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지나쌤

Second attack on politician amplifies safety concerns as election looms

Rep. Bae Hyun-jin's attacker sent to mental health treatment facility; Yoon calls incident 'act of terrorism'

By Jung Min-kyung

Published : Jan. 26, 2024 - 15:51

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Surveillance footage of the attack on Rep. Bae Hyun-jin (Bae's office) Surveillance footage of the attack on Rep. Bae Hyun-jin (Bae's office)

A teenager's attack against a ruling party lawmaker on Thursday, which came less than a month after a stabbing incident involving the main opposition leader, has fueled worries over the safety of politicians ahead of April's general election.

People Power Party Rep. Bae Hyun-jin remained hospitalized as of Friday afternoon after the 41-year-old lawmaker was repeatedly struck in the head with a blunt object by a teenage assailant in Gangnam-gu the previous day.

Bae was rushed to hospital and received stitches after suffering a "1-centimeter laceration" on her scalp, the neurosurgeon who performed the surgery told reporters. The injury was not life-threatening, the surgeon added.

An official in Bae's office, who declined to be named, said that Bae has been showing symptoms of dizziness and expressing additional pain as of Friday, making it difficult for her to leave the hospital for the time being.

President Yoon Suk Yeol, lawmakers and observers on Friday expressed concern over the latest attack, with many calling it "an act of terrorism."

In a statement released by Han O-sub, the president's senior secretary for political affairs, Yoon stressed that "terrorism against politicians, who represent the people, is no different from terrorism against the public." Yoon wished Bae a swift recovery.

National Assembly Speaker Kim Jin-pyo echoed Yoon's words, saying, "Such acts of violence should not be condoned under any circumstances." He warned that "political terrorism is a challenge to democracy."

Hong Ihk-pyo, the floor leader of the main opposition Democratic Party of Korea, condemned the incident, labeling it as "clear political terror."

"We call upon the authorities to implement special measures addressing the ongoing series of unfortunate incidents (which have occurred since) the beginning of the year," Hong emphasized.

Lee Jae-myung, leader of the main opposition Democratic Party of Korea, lies on the ground after being stabbed in the left side of his neck during a visit to the construction site of an airport on Gadeok Island near Busan, Jan. 2. (Yonhap) Lee Jae-myung, leader of the main opposition Democratic Party of Korea, lies on the ground after being stabbed in the left side of his neck during a visit to the construction site of an airport on Gadeok Island near Busan, Jan. 2. (Yonhap)

Thursday's attack is the second of its kind against a politician during the campaign season ahead of this year's general election.

Democratic Party of Korea Chair Lee Jae-myung was stabbed in the neck by an assailant posing as an autograph seeker when visiting an airport construction site off the coast of Busan on Jan. 2. Lee was released from the hospital earlier this month after receiving surgery on a vein in his neck.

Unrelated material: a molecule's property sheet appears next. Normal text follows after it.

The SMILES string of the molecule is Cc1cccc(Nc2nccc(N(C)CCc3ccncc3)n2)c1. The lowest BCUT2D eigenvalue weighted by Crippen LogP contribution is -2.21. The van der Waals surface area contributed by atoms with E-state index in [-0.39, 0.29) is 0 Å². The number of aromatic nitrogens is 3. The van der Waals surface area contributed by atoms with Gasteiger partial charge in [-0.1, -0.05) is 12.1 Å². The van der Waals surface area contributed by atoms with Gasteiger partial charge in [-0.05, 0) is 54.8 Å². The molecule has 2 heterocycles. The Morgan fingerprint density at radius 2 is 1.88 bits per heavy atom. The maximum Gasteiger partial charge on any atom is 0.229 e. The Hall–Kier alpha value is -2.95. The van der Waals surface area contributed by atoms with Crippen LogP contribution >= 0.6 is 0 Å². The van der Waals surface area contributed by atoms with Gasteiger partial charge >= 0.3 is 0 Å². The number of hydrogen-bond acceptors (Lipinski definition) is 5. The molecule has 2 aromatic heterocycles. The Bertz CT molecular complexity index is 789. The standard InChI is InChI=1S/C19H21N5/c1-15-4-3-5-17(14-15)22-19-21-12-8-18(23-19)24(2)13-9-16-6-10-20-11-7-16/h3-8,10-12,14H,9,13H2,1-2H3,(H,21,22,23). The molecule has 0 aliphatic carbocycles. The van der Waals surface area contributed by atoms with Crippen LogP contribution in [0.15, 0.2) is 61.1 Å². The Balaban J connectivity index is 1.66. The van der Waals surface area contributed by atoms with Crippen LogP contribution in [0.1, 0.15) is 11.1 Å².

Experts expressed concerns that the latest attacks could ignite a chain reaction of similar crimes and called for authorities to put stronger safety measures in place.

"Thursday's attack seems like a copycat crime of the earlier stabbing attack against Lee Jae-myung with the motive seemingly aimed at garnering attention," Oh Yoon-sung, a professor of police administration at Soonchunhyang University, told The Korea Herald.

"Such crimes should be prevented by increasing the number of bodyguards or other safety measures in the timeframe leading up to and after the election," he added.

The Seoul Gangnam Police Station said Friday that the teenage suspect, whose identity has been withheld by officials but who is reported to be 15 years old, has been sent to a mental health treatment facility.

The authorities hinted that the suspect was suffering from psychological issues, saying that he was sent to the facility in consideration of "his current state of health and minor status."

The teenage suspect also confessed to police that the attack against Bae was not planned. He had reportedly left his house two hours before the assault which occurred around 5:18 p.m. on Thursday, in hopes of encountering his favorite celebrity. The suspect had been awaiting admission to a mental health treatment program due to severe depression.

Police are currently investigating the suspect's cellphone messages, social media accounts and criminal records to verify his confession.

The police conducted a victim interview with Bae at Soonchunhyang University Hospital on Friday morning. Bae expressed her desire for the assailant to face legal consequences.

The Korean National Policy Agency also announced its commitment to enhancing security measures for key political figures.

The police are reviewing plans to promptly deploy protection teams to ensure the safety of Lee Jun-seok, the founding leader of the new Reform Party, and Lee Nak-yon, a former leader of the Democratic Party and a former prime minister.

The police said they have already established a dedicated "Close Protection Team" tasked with safeguarding the leaders of both the Democratic Party and the People Power Party.